The Los Angeles Lakers and Houston Rockets will get the first opportunities to meet with LaMarcus Aldridge shortly after the free-agency period officially begins at 12:01 a.m. ET Wednesday.

Aldridge also will meet with the San Antonio Spurs, Dallas Mavericks, Phoenix Suns and Toronto Raptors on Wednesday and with the New York Knicks on Thursday, league sources told ESPN.com.

According to one source, the chance of Aldridge staying with the Portland Trail Blazers is "very unlikely."

Knicks star Carmelo Anthony has already called Aldridge, sources told ESPN The Magazine's Chris Broussard.

The Knicks will emphasize that in the Eastern Conference, the road to becoming an All-Star and a playoff team is much less clogged than in the West.

ESPN.com reported in May that the Spurs and Mavericks strongly believe they'll have a great shot to lure Aldridge back to his home state of Texas. But sources said last week that Aldridge is actually thinking more and more about a free-agent jump to the Lakers.

The Lakers, sources added, firmly believe they will now be in the Aldridge hunt. And there is a rising sentiment, sources said, that the Lakers have edged past the Mavericks on Aldridge's wish list even though he was a high school star in Dallas.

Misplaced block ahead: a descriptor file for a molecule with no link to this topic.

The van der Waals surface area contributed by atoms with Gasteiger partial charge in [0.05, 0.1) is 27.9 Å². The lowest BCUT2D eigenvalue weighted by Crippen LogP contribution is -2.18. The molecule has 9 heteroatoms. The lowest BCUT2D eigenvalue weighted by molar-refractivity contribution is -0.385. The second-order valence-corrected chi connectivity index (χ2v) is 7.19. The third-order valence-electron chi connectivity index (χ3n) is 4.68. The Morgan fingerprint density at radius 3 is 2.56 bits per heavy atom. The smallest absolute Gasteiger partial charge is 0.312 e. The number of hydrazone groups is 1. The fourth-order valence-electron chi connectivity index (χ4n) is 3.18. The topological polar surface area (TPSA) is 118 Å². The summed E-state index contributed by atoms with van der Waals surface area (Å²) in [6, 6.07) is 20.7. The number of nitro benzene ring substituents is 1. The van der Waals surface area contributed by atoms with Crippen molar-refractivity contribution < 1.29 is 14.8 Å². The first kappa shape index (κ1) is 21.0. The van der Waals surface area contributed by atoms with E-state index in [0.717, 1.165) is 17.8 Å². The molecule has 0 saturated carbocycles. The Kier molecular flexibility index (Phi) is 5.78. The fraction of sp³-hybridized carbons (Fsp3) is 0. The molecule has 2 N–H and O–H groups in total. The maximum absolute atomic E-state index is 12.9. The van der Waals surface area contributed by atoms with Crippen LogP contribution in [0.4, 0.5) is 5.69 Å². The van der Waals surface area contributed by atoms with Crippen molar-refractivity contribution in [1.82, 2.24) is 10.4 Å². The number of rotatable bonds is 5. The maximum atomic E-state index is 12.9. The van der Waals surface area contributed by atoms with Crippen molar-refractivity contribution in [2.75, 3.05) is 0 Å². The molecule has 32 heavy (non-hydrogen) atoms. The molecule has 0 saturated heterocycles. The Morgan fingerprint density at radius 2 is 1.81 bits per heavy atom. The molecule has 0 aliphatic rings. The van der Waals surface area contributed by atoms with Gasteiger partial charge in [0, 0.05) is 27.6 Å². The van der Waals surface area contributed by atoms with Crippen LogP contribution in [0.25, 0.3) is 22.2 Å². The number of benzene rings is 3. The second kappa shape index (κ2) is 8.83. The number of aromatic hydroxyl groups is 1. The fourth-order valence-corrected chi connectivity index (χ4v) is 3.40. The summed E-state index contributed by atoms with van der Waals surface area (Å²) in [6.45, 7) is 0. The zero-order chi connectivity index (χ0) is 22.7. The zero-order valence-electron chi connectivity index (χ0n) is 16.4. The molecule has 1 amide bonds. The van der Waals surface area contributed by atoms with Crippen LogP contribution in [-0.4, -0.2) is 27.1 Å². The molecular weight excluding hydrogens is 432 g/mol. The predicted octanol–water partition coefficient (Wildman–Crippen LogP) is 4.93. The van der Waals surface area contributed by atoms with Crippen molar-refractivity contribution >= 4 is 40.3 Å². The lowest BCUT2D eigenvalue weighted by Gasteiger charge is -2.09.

The Spurs, sources say, continue to be Aldridge's most likely destination if he goes through with the idea of leaving the Blazers to start anew. The contingent for San Antonio's pitch to Aldridge is expected to include Tim Duncan

(Read full post)


EL SEGUNDO, Calif. -- A half hour before D'Angelo Russell was introduced to local media at the Los Angeles Lakers' practice facility here Monday, the team's No. 2 overall pick in last week's draft stood in the second-floor office of team president Jeanie Buss.

There, the former Ohio State standout marveled at the 10 Larry O'Brien Championship trophies lining her window that overlooks the practice court, each one from a title the organization has won since it moved to Los Angeles.

The promising 19-year-old guard stared at them, touched them and posed for pictures alongside them, at one point stretching his nearly 6-foot-10 wingspan across seven of the glistening gold trophies as he smiled for the cameras.

"I've never seen the trophy," he told ESPN.com. "The big guy that everybody wants to play for, I've never seen it. Never touched it. So I wanted to take advantage of it. It's something that I definitely want to be apart of -- getting a new one up there. There's room."